1/3/24 Bird Flu Update: While the city has not received any recent cases of bird flu, WDFW has recommended keeping the on-site notifications and postings in place until the end of winter. WDFW is still detecting bird flu cases in other areas of Snohomish County that have a probability of spreading to our area.
12/13/23 Bird Flu Update: The last potential case of bird flu was reported on November 27, and it appears the outbreak at Lake Tye has passed. However, Washington Dept. of Fish and Wildlife (WDFW) recommends keeping the warnings in place through the winter due to outbreaks in other areas of Snohomish County and the potential of infected birds migrating to Lake Tye area. Any questions call WDFW at (360) 902-2200.
11/28/23 Bird Flu Update: After consulting with the Washington Dept. of Fish and Wildlife (WDFW), the City of Monroe is continuing the bird flu notice at Lake Tye. Despite a dramatic decrease in mortality the week of November 20th, WDFW is still receiving reports of occasional sick or deceased birds. Even though the outbreak appears to be tapering off, the City will continue the bird flu notice at Lake Tye.
Currently there is no estimated date to remove the bird flu notices. Based on past WDFW experience, these events typically last 2-4 weeks and the event at Lake Tye is entering its 4th week. However, the City of Monroe is located along the Pacific Flyway, a major migratory route, and there is the potential for new cases emerging during this time.
The City will continue to coordinate with WDFW and the WA State Dept. of Health until the outbreak has passed and we will continue to keep our community updated until it has passed. For additional information please see the WDFW website, or check out the KOMO news story regarding this event.
Washington Department of Fish & Wildlife (WDFW) is continuing to monitor the situation at Lake Tye and is removing both sick and deceased geese from the park.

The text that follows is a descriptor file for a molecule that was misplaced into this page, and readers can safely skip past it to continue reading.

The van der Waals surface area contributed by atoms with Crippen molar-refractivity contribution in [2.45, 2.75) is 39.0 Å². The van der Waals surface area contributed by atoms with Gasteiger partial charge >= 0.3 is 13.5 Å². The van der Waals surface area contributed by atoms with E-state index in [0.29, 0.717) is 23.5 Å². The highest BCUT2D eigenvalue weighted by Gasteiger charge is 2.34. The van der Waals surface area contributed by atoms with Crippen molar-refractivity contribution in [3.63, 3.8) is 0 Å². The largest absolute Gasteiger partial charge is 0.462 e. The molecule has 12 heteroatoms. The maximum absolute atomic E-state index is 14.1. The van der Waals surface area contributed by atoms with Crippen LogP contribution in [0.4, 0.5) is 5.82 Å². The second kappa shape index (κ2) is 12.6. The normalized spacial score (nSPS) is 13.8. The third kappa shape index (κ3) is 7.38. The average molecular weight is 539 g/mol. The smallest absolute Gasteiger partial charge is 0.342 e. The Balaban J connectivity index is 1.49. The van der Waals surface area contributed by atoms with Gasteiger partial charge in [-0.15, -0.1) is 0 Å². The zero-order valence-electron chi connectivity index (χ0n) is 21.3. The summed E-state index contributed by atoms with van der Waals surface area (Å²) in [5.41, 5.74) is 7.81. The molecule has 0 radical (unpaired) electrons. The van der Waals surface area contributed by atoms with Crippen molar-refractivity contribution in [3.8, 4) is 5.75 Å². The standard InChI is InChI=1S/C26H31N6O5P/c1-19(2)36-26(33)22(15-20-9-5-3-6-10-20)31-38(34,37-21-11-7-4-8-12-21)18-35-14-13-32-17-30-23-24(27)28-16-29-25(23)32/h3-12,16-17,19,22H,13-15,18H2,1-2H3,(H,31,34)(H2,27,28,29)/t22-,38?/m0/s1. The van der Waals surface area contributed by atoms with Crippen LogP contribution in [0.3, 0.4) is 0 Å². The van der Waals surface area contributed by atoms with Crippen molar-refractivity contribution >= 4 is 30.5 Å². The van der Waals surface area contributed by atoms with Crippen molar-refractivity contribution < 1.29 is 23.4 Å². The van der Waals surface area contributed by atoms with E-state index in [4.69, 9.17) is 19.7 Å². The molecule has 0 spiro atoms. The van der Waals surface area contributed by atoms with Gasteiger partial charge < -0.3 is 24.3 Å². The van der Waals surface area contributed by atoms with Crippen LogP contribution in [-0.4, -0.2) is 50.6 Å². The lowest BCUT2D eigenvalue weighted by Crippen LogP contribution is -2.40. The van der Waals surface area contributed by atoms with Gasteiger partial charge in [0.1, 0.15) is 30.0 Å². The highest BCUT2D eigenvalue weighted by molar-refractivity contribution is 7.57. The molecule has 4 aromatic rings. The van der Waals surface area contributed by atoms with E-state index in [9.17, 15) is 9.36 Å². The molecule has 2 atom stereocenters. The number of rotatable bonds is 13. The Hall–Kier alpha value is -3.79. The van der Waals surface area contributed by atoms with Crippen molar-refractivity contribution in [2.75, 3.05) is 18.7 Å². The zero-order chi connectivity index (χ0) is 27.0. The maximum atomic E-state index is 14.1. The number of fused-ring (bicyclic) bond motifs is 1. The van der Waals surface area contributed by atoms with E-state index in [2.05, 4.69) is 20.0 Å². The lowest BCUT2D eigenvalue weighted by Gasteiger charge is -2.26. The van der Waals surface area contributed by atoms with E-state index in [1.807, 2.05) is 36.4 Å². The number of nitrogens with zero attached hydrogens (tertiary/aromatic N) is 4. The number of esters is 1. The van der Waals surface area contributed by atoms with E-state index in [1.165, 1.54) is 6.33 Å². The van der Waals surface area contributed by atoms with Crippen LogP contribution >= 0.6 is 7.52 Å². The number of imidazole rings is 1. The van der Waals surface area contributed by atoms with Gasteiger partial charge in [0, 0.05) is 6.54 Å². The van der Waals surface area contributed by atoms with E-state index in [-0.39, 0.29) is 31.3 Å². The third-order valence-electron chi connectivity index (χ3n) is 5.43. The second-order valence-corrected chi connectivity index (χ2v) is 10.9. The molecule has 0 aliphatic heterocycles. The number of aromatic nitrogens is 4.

Report of Cackling Geese bird flu exposure at Lake Tye Park. Sunday, November 5 the City of Monroe received a report from the Washington Department of Fish & Wildlife (WDFW) that several Cackling Geese from a flock that have landed at Lake Tye Park are exhibiting symptoms of bird flu. WDFW staff have removed both sick and deceased geese from the park and will monitor the park for further removals. WDFW does not advise any park closure, but will post signage at the park and advise that the information below from the Washington State Department of Health be shared with the public. The City of Monroe will provide further updates as we receive them.
The Washington State Department of Health has extensive information on avian influenza on its' website. https://doh.wa.gov/avian-influenza
Bird flu viruses are not easily transmissible from birds to people, but without proper hygiene, or if in prolonged contact with a sick bird, the risk increases and the virus can potentially evolve to spread between humans. While it is extremely unlikely that hunters or people feeding wild birds could contract bird flu, the following common-sense precautions are recommended to reduce the risk of contracting any wildlife disease:
- • Wear disposable gloves when cleaning harvested birds or cleaning bird feeders.
- • Do not dispose of processed carcasses in the field where they could be eaten by raptors. Bag them and place in the garbage, bury, or incinerate them.
- • Take special precautions to ensure that all equipment (boots, clothes, vehicles, firearms) are cleaned and disinfected to prevent the spread of diseases.
- • Do not harvest or handle wild birds that are obviously sick or found dead.
- • Do not eat, drink, or smoke while cleaning game.
- • Wash hands with soap and water or alcohol wipes immediately after handling game or cleaning bird feeders.
- • Wash tools and work surfaces used to clean game birds with soap and water, then disinfect with a 10 percent solution of chlorine bleach.
- • Separate raw meat, and anything it touches, from cooked or ready-to-eat foods to avoid contamination.
- • Cook game birds thoroughly. Meat should reach an internal temperature of 155 to 165 degrees Fahrenheit to kill disease organisms and parasites.
If you experience flu-like symptoms following contact with birds, local health department. They can provide public health guidance and initiate symptom monitoring. In addition, the Centers for Disease Control and Prevention (CDC) recommend getting a seasonal flu vaccine every year.
This will decrease the likelihood of being infected with human seasonal flu and bird flu at the same time. Additional animal and human health and safety information regarding avian influenza is on the U.S. Department of Agriculture Animal and Plant Health Inspection Service website.